CAPSULE JUDGEMENT:  JOE TURNER’S COME AND GONE is a perfect script choice for both Karamu’s 100th anniversary and Black History month.  The script is a classic and the production is one of Karamu’s better offerings.  For those who want a good history lesson, to be exposed to the writing of one of America’s greatest playwrights, and see a well performed show, JOE TURNER’S COME AND GONE is a good choice!
JOE TURNERS COME AND GONE continues through February 15, 2015 at Karamu, 2355 East 89th Street, which has a fenced, guarded and lighted parking lot adjacent to the theatre, and provides free parking.  For ticket information call 216-795-7077.

Sunday, January 25, 2015

Compelling, well-written, well acted SLOWGIRL at Dobama

On the surface, Greg Pierce’s SLOWGIRL, which is now on stage at Dobama, is the tale of a teenager who finds herself living a real-life nightmare and her confronting the issues with her reclusive uncle, who has problems of his own.

The tale begins as 17-year old Becky arrives at her Uncle Sterling’s Costa Rican isolated jungle home.  The duo has had little contact since she was a child.  We quickly become aware that she is uninhibited, somewhat rebellious and a nonstop talker.   He is inhibited and reclusive. Why is she there?  Why is he living alone in the jungle? 

As their interactions roll out, it is revealed that Becky’s classmate has fallen from a second story window while attending a party.  The teenager was nicknamed “Slowgirl” by her classmates.  Was this moniker an act of bullying? Was the reason Slowgirl invited to the party an act of bad-girl cruelty?  Was the fall an accident?  Are the stories told to the police honest revelations?  Were the visual images captured on a cell phone video real?  Did Becky have a role in the fall?

As the duo gets better acquainted, incidents from Sterling’s past unfold and questions arise. He is divorced, but why?  What was the basis for conflicts with his law school friend and business partner?  Why is that friend now in jail? Did Sterling have any connection to the incarceration?   How did Sterling, who was involved in low-pay, non-profit work, get the money to buy the Puerto Rican property?  Is he “on the run” from US authorities?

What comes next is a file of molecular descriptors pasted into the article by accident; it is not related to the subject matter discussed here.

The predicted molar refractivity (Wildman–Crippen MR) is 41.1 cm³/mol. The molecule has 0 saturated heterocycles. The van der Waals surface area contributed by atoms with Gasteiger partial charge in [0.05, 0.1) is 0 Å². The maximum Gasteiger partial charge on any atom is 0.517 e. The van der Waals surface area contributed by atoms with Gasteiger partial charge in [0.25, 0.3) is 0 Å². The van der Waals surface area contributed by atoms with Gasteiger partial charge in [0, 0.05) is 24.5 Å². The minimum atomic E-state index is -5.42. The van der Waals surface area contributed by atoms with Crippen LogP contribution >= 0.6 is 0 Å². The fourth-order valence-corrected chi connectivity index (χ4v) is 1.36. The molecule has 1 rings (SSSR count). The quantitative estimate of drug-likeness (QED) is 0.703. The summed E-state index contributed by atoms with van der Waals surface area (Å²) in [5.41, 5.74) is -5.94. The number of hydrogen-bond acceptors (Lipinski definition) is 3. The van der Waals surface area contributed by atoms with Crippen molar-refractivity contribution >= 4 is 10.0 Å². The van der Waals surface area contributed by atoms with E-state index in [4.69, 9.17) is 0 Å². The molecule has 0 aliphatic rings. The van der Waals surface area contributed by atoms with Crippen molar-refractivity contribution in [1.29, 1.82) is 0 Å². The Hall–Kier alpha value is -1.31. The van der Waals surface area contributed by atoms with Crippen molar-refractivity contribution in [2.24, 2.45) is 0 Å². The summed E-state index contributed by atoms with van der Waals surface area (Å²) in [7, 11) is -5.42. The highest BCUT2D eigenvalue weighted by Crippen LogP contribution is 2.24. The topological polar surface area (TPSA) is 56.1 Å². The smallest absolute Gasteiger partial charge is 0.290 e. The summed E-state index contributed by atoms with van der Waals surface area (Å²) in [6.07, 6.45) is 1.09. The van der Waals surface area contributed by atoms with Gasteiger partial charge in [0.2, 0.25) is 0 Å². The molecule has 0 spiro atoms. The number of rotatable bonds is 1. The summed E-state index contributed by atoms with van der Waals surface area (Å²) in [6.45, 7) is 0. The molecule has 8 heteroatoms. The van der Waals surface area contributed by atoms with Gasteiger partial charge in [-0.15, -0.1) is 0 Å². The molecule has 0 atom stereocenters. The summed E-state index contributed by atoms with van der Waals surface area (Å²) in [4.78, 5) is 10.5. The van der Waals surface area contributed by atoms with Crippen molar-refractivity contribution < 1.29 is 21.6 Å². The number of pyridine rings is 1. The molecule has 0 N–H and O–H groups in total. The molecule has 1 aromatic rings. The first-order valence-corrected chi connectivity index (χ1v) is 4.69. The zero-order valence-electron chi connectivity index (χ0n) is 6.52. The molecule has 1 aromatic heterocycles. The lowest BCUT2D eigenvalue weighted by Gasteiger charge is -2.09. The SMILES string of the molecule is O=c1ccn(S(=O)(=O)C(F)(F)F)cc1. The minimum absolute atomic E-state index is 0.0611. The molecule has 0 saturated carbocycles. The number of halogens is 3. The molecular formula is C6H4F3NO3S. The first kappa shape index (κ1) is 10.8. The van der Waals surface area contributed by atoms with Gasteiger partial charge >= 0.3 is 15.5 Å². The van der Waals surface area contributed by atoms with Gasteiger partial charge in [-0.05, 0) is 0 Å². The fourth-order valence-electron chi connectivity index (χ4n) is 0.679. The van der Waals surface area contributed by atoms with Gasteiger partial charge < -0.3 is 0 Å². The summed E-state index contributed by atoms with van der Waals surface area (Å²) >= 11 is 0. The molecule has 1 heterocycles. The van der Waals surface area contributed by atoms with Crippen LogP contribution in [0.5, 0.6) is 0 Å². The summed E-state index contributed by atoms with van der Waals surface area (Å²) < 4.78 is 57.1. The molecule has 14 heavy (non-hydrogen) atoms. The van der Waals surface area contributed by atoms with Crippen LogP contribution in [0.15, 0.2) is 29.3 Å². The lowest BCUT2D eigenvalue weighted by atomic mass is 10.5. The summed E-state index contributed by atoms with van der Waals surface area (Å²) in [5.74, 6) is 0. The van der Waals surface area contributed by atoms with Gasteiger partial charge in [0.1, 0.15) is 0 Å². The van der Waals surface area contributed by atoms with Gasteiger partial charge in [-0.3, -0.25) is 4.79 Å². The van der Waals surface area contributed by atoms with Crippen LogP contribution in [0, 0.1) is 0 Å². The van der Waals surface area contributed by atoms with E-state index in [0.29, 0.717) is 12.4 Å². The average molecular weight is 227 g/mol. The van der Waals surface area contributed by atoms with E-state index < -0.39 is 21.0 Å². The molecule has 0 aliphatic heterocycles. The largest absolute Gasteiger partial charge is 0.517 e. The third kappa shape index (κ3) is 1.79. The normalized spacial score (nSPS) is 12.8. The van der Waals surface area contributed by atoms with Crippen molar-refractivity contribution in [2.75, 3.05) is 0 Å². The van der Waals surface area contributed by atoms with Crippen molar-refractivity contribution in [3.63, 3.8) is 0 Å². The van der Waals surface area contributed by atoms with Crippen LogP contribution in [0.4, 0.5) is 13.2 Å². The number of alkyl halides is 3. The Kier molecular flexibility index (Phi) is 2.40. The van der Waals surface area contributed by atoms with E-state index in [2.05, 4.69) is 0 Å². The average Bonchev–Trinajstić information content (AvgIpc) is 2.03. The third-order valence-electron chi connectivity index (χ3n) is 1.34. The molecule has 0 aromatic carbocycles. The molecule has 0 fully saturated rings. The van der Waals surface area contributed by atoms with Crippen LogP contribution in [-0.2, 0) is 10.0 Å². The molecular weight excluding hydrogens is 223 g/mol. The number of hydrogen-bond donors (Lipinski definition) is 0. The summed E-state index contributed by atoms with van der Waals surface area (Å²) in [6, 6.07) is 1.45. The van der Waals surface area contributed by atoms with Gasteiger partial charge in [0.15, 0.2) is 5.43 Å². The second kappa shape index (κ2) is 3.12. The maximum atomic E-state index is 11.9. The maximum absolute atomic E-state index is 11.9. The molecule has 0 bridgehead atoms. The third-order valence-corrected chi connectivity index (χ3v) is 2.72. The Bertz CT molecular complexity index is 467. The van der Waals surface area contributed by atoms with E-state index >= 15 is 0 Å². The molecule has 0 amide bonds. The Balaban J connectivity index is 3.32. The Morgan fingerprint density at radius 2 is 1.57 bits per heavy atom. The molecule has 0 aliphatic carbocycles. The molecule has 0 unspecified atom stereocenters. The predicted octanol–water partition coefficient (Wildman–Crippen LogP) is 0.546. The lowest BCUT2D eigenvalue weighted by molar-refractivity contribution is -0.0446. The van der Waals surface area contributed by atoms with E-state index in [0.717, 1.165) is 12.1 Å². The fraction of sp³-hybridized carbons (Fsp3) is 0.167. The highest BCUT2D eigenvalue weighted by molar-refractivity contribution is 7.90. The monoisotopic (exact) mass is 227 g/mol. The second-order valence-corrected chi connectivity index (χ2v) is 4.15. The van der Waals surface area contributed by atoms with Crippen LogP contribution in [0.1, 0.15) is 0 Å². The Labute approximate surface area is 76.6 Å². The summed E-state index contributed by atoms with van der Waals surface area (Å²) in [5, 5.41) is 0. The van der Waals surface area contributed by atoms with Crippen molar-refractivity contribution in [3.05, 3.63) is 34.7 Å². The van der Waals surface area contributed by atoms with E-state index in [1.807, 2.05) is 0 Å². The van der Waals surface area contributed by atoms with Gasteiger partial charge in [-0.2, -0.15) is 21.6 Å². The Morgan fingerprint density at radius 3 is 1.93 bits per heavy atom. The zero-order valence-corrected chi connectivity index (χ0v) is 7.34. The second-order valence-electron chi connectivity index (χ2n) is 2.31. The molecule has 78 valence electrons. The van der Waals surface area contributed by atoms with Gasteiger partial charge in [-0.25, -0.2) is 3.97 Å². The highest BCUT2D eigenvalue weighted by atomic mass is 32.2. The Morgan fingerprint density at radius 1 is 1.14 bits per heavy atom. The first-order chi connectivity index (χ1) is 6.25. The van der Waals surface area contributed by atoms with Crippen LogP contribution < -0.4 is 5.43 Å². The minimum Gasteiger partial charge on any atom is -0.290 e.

Pierce is a fine storyteller.  He reveals one layer of information, then another, in a slow psychological striptease that allows for constant surprises.  He is the Gypsy Rose Lee of writers….revealing only enough at any one time to keep us interested and wanting more. 

The dialogue is real.  It is not forced, stylized nor theatrical.  These are two conflicted people talking, learning about each other, showing their fault-lines and vulnerabilities.

The Dobama production, under the focused direction of Leighann Delorenzo, is compelling.  She has paced the show well.  In spite of the play being basically dialogue, with little physical action, there is no wavering of attention during the ninety-minute intermissionless production.

The two person cast is character-perfect.  Miranda Leann Scholl, a Baldwin Wallace psychology and theater student, physically fits the teenager roll.  She is Becky.  This is not a performance, this is a presentation of reality.  No acting here, just a series of reactions to ideas and the portrayal of a real person.  Scholl is impressive!

Christopher Bohan, a theatre professor at Case Western Reserve, is completely believable as the reclusive Sterling.  He quickly gives the impression of someone uncomfortable in his own skin, opening up the basis for his character development.  His performance is completely authentic, leaving little doubt that he is experiencing Sterling, not portraying him.